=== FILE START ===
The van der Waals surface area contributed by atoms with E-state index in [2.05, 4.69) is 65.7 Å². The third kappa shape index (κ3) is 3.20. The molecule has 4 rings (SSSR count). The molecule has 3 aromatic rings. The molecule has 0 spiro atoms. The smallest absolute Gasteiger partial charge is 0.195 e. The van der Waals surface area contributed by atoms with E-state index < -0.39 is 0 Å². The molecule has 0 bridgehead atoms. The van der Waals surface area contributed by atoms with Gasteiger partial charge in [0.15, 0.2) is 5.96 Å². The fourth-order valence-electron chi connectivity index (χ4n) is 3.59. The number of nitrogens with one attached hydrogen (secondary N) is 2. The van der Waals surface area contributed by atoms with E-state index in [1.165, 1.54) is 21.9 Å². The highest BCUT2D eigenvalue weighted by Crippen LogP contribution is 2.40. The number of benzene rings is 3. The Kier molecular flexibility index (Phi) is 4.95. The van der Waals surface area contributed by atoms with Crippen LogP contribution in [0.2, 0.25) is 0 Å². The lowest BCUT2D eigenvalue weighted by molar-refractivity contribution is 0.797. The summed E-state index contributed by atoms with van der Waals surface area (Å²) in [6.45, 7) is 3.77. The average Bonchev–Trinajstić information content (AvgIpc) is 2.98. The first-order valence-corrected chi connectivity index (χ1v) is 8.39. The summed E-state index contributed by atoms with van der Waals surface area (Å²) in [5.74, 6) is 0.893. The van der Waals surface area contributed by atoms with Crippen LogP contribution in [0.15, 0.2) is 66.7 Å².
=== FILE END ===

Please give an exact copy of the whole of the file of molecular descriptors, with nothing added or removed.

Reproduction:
The van der Waals surface area contributed by atoms with E-state index in [2.05, 4.69) is 65.7 Å². The third kappa shape index (κ3) is 3.20. The molecule has 4 rings (SSSR count). The molecule has 3 aromatic rings. The molecule has 0 spiro atoms. The smallest absolute Gasteiger partial charge is 0.195 e. The van der Waals surface area contributed by atoms with E-state index < -0.39 is 0 Å². The molecule has 0 bridgehead atoms. The van der Waals surface area contributed by atoms with Gasteiger partial charge in [0.15, 0.2) is 5.96 Å². The fourth-order valence-electron chi connectivity index (χ4n) is 3.59. The number of nitrogens with one attached hydrogen (secondary N) is 2. The van der Waals surface area contributed by atoms with E-state index in [1.165, 1.54) is 21.9 Å². The highest BCUT2D eigenvalue weighted by Crippen LogP contribution is 2.40. The number of benzene rings is 3. The Kier molecular flexibility index (Phi) is 4.95. The van der Waals surface area contributed by atoms with Crippen LogP contribution in [0.2, 0.25) is 0 Å². The lowest BCUT2D eigenvalue weighted by molar-refractivity contribution is 0.797. The summed E-state index contributed by atoms with van der Waals surface area (Å²) in [6.45, 7) is 3.77. The average Bonchev–Trinajstić information content (AvgIpc) is 2.98. The first-order valence-corrected chi connectivity index (χ1v) is 8.39. The summed E-state index contributed by atoms with van der Waals surface area (Å²) in [5.74, 6) is 0.893. The van der Waals surface area contributed by atoms with Crippen LogP contribution in [0.15, 0.2) is 66.7 Å².